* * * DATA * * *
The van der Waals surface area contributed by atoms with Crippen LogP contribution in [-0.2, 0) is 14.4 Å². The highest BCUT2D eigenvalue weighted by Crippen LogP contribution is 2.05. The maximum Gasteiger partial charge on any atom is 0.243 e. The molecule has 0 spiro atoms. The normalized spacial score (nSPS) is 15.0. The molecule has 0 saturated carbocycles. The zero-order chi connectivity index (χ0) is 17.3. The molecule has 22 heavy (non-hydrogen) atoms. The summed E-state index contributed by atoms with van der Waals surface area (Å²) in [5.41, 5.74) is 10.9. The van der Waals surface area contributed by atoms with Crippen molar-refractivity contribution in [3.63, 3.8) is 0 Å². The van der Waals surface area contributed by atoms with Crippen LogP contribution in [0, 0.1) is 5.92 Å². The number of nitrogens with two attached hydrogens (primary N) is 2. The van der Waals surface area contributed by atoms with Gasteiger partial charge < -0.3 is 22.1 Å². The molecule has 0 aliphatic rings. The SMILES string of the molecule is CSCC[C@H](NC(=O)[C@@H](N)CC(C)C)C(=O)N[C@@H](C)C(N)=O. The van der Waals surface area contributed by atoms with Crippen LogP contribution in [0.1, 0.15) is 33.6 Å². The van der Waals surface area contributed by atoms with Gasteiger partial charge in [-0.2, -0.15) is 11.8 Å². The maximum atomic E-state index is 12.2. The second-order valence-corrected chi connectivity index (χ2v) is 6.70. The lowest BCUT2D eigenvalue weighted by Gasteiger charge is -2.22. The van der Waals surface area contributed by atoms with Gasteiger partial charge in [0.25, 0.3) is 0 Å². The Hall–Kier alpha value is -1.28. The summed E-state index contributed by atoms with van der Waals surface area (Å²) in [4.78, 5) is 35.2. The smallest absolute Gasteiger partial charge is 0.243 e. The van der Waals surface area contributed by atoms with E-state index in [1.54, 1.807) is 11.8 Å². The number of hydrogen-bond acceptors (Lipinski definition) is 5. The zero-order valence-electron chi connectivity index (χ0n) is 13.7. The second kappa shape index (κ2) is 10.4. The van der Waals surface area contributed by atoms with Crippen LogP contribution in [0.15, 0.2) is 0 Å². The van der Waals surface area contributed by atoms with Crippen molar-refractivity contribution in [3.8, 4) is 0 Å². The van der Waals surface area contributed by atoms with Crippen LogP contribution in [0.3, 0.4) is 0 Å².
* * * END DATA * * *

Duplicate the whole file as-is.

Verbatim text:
The van der Waals surface area contributed by atoms with Crippen LogP contribution in [-0.2, 0) is 14.4 Å². The highest BCUT2D eigenvalue weighted by Crippen LogP contribution is 2.05. The maximum Gasteiger partial charge on any atom is 0.243 e. The molecule has 0 spiro atoms. The normalized spacial score (nSPS) is 15.0. The molecule has 0 saturated carbocycles. The zero-order chi connectivity index (χ0) is 17.3. The molecule has 22 heavy (non-hydrogen) atoms. The summed E-state index contributed by atoms with van der Waals surface area (Å²) in [5.41, 5.74) is 10.9. The van der Waals surface area contributed by atoms with Crippen molar-refractivity contribution in [3.63, 3.8) is 0 Å². The van der Waals surface area contributed by atoms with Crippen LogP contribution in [0, 0.1) is 5.92 Å². The number of nitrogens with two attached hydrogens (primary N) is 2. The van der Waals surface area contributed by atoms with Gasteiger partial charge < -0.3 is 22.1 Å². The molecule has 0 aliphatic rings. The SMILES string of the molecule is CSCC[C@H](NC(=O)[C@@H](N)CC(C)C)C(=O)N[C@@H](C)C(N)=O. The van der Waals surface area contributed by atoms with Crippen LogP contribution in [0.1, 0.15) is 33.6 Å². The van der Waals surface area contributed by atoms with Gasteiger partial charge in [-0.2, -0.15) is 11.8 Å². The maximum atomic E-state index is 12.2. The second-order valence-corrected chi connectivity index (χ2v) is 6.70. The lowest BCUT2D eigenvalue weighted by Gasteiger charge is -2.22. The van der Waals surface area contributed by atoms with Gasteiger partial charge in [0.25, 0.3) is 0 Å². The Hall–Kier alpha value is -1.28. The summed E-state index contributed by atoms with van der Waals surface area (Å²) in [4.78, 5) is 35.2. The smallest absolute Gasteiger partial charge is 0.243 e. The van der Waals surface area contributed by atoms with E-state index in [1.54, 1.807) is 11.8 Å². The number of hydrogen-bond acceptors (Lipinski definition) is 5. The zero-order valence-electron chi connectivity index (χ0n) is 13.7. The second kappa shape index (κ2) is 10.4. The van der Waals surface area contributed by atoms with Crippen LogP contribution in [0.15, 0.2) is 0 Å². The van der Waals surface area contributed by atoms with Crippen molar-refractivity contribution in [3.8, 4) is 0 Å². The van der Waals surface area contributed by atoms with Crippen LogP contribution in [0.3, 0.4) is 0 Å².